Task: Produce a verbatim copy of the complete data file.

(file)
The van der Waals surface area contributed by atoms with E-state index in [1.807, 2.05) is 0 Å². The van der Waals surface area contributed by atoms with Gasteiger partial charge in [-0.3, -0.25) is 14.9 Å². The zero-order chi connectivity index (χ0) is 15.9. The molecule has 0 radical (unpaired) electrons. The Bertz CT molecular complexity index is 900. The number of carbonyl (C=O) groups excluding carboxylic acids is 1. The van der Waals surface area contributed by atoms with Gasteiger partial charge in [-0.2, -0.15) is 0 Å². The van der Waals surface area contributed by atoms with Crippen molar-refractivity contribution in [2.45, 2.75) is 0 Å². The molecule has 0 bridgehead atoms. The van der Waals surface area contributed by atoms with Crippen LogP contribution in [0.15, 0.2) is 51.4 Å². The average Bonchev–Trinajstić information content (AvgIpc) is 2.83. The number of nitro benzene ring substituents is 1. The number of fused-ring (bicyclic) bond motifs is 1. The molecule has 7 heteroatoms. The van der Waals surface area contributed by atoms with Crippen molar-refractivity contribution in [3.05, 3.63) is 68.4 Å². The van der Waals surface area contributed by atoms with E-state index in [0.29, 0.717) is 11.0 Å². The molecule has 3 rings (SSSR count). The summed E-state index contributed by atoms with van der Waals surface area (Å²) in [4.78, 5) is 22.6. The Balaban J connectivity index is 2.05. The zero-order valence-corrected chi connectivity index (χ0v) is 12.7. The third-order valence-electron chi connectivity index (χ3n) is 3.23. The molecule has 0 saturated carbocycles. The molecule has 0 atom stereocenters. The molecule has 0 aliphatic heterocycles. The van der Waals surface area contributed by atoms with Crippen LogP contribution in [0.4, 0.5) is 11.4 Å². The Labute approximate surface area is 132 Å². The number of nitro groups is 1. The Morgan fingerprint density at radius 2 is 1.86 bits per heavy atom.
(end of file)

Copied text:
The van der Waals surface area contributed by atoms with E-state index in [1.807, 2.05) is 0 Å². The van der Waals surface area contributed by atoms with Gasteiger partial charge in [-0.3, -0.25) is 14.9 Å². The zero-order chi connectivity index (χ0) is 15.9. The molecule has 0 radical (unpaired) electrons. The Bertz CT molecular complexity index is 900. The number of carbonyl (C=O) groups excluding carboxylic acids is 1. The van der Waals surface area contributed by atoms with Gasteiger partial charge in [-0.2, -0.15) is 0 Å². The van der Waals surface area contributed by atoms with Crippen molar-refractivity contribution in [2.45, 2.75) is 0 Å². The molecule has 0 bridgehead atoms. The van der Waals surface area contributed by atoms with Crippen LogP contribution in [0.15, 0.2) is 51.4 Å². The average Bonchev–Trinajstić information content (AvgIpc) is 2.83. The number of nitro benzene ring substituents is 1. The number of fused-ring (bicyclic) bond motifs is 1. The molecule has 7 heteroatoms. The van der Waals surface area contributed by atoms with Crippen molar-refractivity contribution in [3.05, 3.63) is 68.4 Å². The van der Waals surface area contributed by atoms with E-state index in [0.29, 0.717) is 11.0 Å². The molecule has 3 rings (SSSR count). The summed E-state index contributed by atoms with van der Waals surface area (Å²) in [4.78, 5) is 22.6. The Balaban J connectivity index is 2.05. The zero-order valence-corrected chi connectivity index (χ0v) is 12.7. The third-order valence-electron chi connectivity index (χ3n) is 3.23. The molecule has 0 saturated carbocycles. The molecule has 0 atom stereocenters. The molecule has 0 aliphatic heterocycles. The van der Waals surface area contributed by atoms with Crippen LogP contribution in [0.4, 0.5) is 11.4 Å². The Labute approximate surface area is 132 Å². The number of nitro groups is 1. The Morgan fingerprint density at radius 2 is 1.86 bits per heavy atom.